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Russian Border: US May Build Military Bases In Finland

Graham Perdue
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Talks are ongoing between the U.S. and Finland to allow the American military to build military bases in the land of the newest NATO member.

A NATO member that shares 832 miles of border with Russia.

Newsweek reported that Finnish Foreign Ministry official Mikael Antell revealed the countries are working towards a Defense Cooperation Agreement to permit U.S. military installations in the Nordic nation.


According to the Finnish official, the proposed agreement would allow U.S. forces to enter the nation, establish their presence, store military materials and make infrastructure improvements funded by the U.S. Congress through the Pentagon.

It remains to be seen how the Finnish public will respond to foreign troops on their soil. Public opinion swung strongly in favor of NATO membership after Russia’s 2022 invasion of Ukraine.

However, a January poll showed only 39% of the populace favored establishing a permanent NATO base in the country.  

The agreement to finally join the mutual security organization was reached in April. This drew Finland’s many decades of neutrality to a close and brought it directly into the European security zone.


Sweden also experienced a seismic shift in public sentiment and is waiting on final approval before joining the NATO alliance.

Specifics are still being ironed out for the military agreement between the U.S. and Finland, and negotiations are expected to extend into 2024. One particular proposal concerns a maintenance facility for F-35 fighter jets.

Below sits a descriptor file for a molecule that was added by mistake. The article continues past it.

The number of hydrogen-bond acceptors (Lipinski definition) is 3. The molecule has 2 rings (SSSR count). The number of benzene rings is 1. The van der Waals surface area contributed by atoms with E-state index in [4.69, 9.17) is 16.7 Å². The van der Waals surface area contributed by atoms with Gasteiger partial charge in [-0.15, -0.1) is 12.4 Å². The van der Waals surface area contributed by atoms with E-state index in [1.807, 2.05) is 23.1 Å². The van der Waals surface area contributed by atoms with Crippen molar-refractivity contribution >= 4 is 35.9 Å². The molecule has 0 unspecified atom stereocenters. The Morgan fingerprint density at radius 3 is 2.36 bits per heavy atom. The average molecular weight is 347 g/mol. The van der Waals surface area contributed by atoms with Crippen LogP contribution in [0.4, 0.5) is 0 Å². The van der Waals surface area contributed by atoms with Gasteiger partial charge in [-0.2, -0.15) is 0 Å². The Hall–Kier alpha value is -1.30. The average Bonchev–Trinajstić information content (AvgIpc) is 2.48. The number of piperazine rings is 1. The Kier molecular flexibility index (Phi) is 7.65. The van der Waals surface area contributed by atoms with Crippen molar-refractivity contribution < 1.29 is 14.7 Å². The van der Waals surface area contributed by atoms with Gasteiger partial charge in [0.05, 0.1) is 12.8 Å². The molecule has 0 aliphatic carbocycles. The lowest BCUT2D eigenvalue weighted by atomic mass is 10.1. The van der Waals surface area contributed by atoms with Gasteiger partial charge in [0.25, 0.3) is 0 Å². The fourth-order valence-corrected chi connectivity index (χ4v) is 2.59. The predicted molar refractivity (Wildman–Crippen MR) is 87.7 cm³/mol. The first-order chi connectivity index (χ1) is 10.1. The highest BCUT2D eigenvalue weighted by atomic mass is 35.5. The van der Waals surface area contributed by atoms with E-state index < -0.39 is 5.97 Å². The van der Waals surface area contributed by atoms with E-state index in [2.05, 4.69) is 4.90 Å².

The country in 2022 approved the $9.4 billion acquisition of 64 of the advanced fighters to replace its current F-18 multirole fighters.

Antell noted that the deal being hammered out “defines the facilities and areas where the cooperation would be focused.” He explained they are predominantly military areas and garrisons, and there may be more than one when the final agreement is reached.

Newsweek interviewed Matti Pesu, a senior research fellow at the Finnish Institute of International Affairs. He told the outlet that even a small-scale U.S. presence in the Baltic nation is significant as a deterrent to possible Russian ambitions.

As he explained, “If you’re looking at the major benefits of NATO membership, obviously it’s the allied relationship with the U.S. and the benefits that that status may entail.” Pesu said the nation’s leadership is well aware of the deterrence benefit to a U.S. presence.

He explained further that it is unlikely that a large U.S. footprint in Finland will be a permanent fixture. 

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